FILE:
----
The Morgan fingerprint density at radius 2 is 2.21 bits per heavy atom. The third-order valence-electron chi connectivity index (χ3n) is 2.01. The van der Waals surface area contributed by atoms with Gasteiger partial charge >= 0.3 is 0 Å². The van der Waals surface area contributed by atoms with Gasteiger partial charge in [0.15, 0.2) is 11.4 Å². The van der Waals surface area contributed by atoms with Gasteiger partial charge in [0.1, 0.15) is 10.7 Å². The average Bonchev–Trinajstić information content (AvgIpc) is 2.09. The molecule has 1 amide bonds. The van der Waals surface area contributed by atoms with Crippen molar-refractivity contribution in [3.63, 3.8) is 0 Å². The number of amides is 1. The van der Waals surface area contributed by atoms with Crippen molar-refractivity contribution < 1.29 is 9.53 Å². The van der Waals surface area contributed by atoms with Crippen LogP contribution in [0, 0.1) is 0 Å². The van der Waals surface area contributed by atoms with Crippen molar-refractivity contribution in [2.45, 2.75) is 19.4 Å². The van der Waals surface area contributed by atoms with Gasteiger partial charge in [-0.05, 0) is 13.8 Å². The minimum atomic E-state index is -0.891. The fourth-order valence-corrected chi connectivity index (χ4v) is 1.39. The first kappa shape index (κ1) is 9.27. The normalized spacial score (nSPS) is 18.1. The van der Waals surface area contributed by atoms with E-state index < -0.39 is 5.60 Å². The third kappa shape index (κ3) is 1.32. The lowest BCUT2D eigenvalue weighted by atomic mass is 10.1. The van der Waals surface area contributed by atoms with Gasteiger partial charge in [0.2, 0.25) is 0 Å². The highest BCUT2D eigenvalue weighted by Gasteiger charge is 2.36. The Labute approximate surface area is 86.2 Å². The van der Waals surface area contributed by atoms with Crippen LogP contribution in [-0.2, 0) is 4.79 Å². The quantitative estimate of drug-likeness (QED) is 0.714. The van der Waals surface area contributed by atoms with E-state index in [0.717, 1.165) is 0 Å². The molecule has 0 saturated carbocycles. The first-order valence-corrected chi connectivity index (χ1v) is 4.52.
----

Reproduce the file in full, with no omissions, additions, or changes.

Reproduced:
The Morgan fingerprint density at radius 2 is 2.21 bits per heavy atom. The third-order valence-electron chi connectivity index (χ3n) is 2.01. The van der Waals surface area contributed by atoms with Gasteiger partial charge >= 0.3 is 0 Å². The van der Waals surface area contributed by atoms with Gasteiger partial charge in [0.15, 0.2) is 11.4 Å². The van der Waals surface area contributed by atoms with Gasteiger partial charge in [0.1, 0.15) is 10.7 Å². The average Bonchev–Trinajstić information content (AvgIpc) is 2.09. The molecule has 1 amide bonds. The van der Waals surface area contributed by atoms with Crippen molar-refractivity contribution in [3.63, 3.8) is 0 Å². The number of amides is 1. The van der Waals surface area contributed by atoms with Crippen molar-refractivity contribution < 1.29 is 9.53 Å². The van der Waals surface area contributed by atoms with Crippen LogP contribution in [0, 0.1) is 0 Å². The van der Waals surface area contributed by atoms with Crippen molar-refractivity contribution in [2.45, 2.75) is 19.4 Å². The van der Waals surface area contributed by atoms with Gasteiger partial charge in [-0.05, 0) is 13.8 Å². The minimum atomic E-state index is -0.891. The fourth-order valence-corrected chi connectivity index (χ4v) is 1.39. The first kappa shape index (κ1) is 9.27. The normalized spacial score (nSPS) is 18.1. The van der Waals surface area contributed by atoms with E-state index < -0.39 is 5.60 Å². The third kappa shape index (κ3) is 1.32. The lowest BCUT2D eigenvalue weighted by atomic mass is 10.1. The van der Waals surface area contributed by atoms with Gasteiger partial charge in [0.2, 0.25) is 0 Å². The highest BCUT2D eigenvalue weighted by Gasteiger charge is 2.36. The Labute approximate surface area is 86.2 Å². The van der Waals surface area contributed by atoms with Crippen LogP contribution in [-0.2, 0) is 4.79 Å². The quantitative estimate of drug-likeness (QED) is 0.714. The van der Waals surface area contributed by atoms with E-state index in [0.717, 1.165) is 0 Å². The molecule has 0 saturated carbocycles. The first-order valence-corrected chi connectivity index (χ1v) is 4.52.